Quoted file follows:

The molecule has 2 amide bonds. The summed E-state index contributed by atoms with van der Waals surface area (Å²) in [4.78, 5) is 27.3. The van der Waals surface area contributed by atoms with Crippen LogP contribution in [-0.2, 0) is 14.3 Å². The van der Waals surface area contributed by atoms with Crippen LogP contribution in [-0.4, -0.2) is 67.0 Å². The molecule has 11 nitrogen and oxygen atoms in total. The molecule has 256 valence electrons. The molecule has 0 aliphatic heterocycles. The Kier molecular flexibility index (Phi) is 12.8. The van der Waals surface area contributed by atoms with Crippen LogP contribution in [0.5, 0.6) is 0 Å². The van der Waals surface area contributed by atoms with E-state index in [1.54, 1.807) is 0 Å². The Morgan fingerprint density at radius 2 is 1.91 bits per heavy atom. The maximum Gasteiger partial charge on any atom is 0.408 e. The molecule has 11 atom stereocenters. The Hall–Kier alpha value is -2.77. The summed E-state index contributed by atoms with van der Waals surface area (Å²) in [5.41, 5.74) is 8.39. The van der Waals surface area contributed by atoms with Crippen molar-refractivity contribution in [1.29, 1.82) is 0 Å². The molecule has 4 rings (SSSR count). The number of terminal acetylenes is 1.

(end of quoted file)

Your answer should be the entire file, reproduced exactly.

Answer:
The molecule has 2 amide bonds. The summed E-state index contributed by atoms with van der Waals surface area (Å²) in [4.78, 5) is 27.3. The van der Waals surface area contributed by atoms with Crippen LogP contribution in [-0.2, 0) is 14.3 Å². The van der Waals surface area contributed by atoms with Crippen LogP contribution in [-0.4, -0.2) is 67.0 Å². The molecule has 11 nitrogen and oxygen atoms in total. The molecule has 256 valence electrons. The molecule has 0 aliphatic heterocycles. The Kier molecular flexibility index (Phi) is 12.8. The van der Waals surface area contributed by atoms with Crippen LogP contribution in [0.5, 0.6) is 0 Å². The van der Waals surface area contributed by atoms with E-state index in [1.54, 1.807) is 0 Å². The Morgan fingerprint density at radius 2 is 1.91 bits per heavy atom. The maximum Gasteiger partial charge on any atom is 0.408 e. The molecule has 11 atom stereocenters. The Hall–Kier alpha value is -2.77. The summed E-state index contributed by atoms with van der Waals surface area (Å²) in [5.41, 5.74) is 8.39. The van der Waals surface area contributed by atoms with Crippen molar-refractivity contribution in [1.29, 1.82) is 0 Å². The molecule has 4 rings (SSSR count). The number of terminal acetylenes is 1.